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Detection of Aflatoxins and Use of Scanning Electron Microscope for the Identification of Fungal species in Some Commonly Used Spices

There is a possibility for the presence of fungi as well as mycotoxins in spices due to the improper methods used before and after harvesting, without controlling temperature and moisture during prolong storage period or may be during transportation. The purpose of this study was to detect and identify fungal contamination in some commonly used spices in Pakistan. Spices are available in Pakistan markets in loose packing and they are easily contaminated with dust, waste water and human/animal excreta. In present study five different spices such as black pepper (Piper nigrum), cardamom large (Amomum subulatum), cinnamon (Cinamomum zeylanicum), coriander (Coriandrum sativum) and red chili (Capsicum annuum) were used for detection of fungus as well as aflatoxins. During fungal contamination test out of five spices, with the exception cinnamon all four spices were found contaminated with various fungal species. The most common organisms identified were Aspergillus niger, Aspergillus flavus, Aspergillus parasiticus, Aspergillus foetidus, Aspergillus fumigatus and Aspergillus ellipticus. In total, twelve different fungal species have been detected and also identified through scanning electron microscope (SEM). Thin layer chromatography (TLC) assay was performed for aflatoxins detection and the results revealed that red chili was heavily contaminated with aflatoxins than other selected spices.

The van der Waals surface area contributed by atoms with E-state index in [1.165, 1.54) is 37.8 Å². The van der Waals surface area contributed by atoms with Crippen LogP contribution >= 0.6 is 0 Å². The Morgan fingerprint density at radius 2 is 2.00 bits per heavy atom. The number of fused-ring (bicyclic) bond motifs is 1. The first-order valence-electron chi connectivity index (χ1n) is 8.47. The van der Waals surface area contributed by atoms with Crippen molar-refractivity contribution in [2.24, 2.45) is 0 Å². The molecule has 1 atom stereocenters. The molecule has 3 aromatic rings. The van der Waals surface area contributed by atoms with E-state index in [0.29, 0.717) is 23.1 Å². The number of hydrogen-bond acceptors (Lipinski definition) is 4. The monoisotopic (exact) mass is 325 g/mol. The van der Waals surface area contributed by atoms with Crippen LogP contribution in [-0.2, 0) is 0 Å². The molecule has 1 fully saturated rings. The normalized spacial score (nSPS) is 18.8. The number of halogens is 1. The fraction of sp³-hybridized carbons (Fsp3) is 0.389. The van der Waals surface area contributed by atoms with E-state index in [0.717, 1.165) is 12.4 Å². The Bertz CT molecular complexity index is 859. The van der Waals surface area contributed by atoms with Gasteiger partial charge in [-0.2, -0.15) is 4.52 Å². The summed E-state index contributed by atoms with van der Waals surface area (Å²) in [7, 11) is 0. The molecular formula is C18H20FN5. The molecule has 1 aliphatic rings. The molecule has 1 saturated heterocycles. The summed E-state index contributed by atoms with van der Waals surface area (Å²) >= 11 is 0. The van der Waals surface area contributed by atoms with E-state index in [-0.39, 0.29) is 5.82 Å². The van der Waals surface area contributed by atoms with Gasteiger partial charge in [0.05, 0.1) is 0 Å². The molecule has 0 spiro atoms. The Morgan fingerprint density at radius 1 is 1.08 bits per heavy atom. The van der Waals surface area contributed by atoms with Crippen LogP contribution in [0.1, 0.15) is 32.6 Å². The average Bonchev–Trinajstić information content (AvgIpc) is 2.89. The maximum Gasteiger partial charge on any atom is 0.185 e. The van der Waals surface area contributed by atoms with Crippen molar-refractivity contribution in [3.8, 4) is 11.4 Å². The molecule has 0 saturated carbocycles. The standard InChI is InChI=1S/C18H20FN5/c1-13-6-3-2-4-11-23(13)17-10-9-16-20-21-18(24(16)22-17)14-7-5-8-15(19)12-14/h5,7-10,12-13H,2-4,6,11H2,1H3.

Author(s): Zafar Alam Mahmood*, Najma Shaheen, Farhana Tasleem, Shahlla Imam, Safia Abidi and Iqbal Azhar

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